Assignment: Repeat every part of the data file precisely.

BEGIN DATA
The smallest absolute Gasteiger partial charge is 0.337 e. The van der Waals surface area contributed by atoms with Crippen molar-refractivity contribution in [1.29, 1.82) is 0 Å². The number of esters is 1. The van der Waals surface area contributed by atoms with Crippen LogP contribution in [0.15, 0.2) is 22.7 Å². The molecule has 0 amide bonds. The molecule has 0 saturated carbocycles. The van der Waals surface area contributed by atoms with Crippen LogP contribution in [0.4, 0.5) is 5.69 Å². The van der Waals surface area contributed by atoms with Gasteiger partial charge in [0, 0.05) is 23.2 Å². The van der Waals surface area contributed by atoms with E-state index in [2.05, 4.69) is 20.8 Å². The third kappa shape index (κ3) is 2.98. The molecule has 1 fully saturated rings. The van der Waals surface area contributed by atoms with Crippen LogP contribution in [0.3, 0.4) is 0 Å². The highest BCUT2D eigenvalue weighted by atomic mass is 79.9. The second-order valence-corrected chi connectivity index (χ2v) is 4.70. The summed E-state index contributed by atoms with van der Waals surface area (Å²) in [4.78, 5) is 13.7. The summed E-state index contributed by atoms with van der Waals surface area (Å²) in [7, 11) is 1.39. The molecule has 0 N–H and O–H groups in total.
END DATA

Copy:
The smallest absolute Gasteiger partial charge is 0.337 e. The van der Waals surface area contributed by atoms with Crippen molar-refractivity contribution in [1.29, 1.82) is 0 Å². The number of esters is 1. The van der Waals surface area contributed by atoms with Crippen LogP contribution in [0.15, 0.2) is 22.7 Å². The molecule has 0 amide bonds. The molecule has 0 saturated carbocycles. The van der Waals surface area contributed by atoms with Crippen LogP contribution in [0.4, 0.5) is 5.69 Å². The van der Waals surface area contributed by atoms with Gasteiger partial charge in [0, 0.05) is 23.2 Å². The van der Waals surface area contributed by atoms with E-state index in [2.05, 4.69) is 20.8 Å². The third kappa shape index (κ3) is 2.98. The molecule has 1 fully saturated rings. The van der Waals surface area contributed by atoms with Crippen LogP contribution in [0.3, 0.4) is 0 Å². The highest BCUT2D eigenvalue weighted by atomic mass is 79.9. The second-order valence-corrected chi connectivity index (χ2v) is 4.70. The summed E-state index contributed by atoms with van der Waals surface area (Å²) in [4.78, 5) is 13.7. The summed E-state index contributed by atoms with van der Waals surface area (Å²) in [7, 11) is 1.39. The molecule has 0 N–H and O–H groups in total.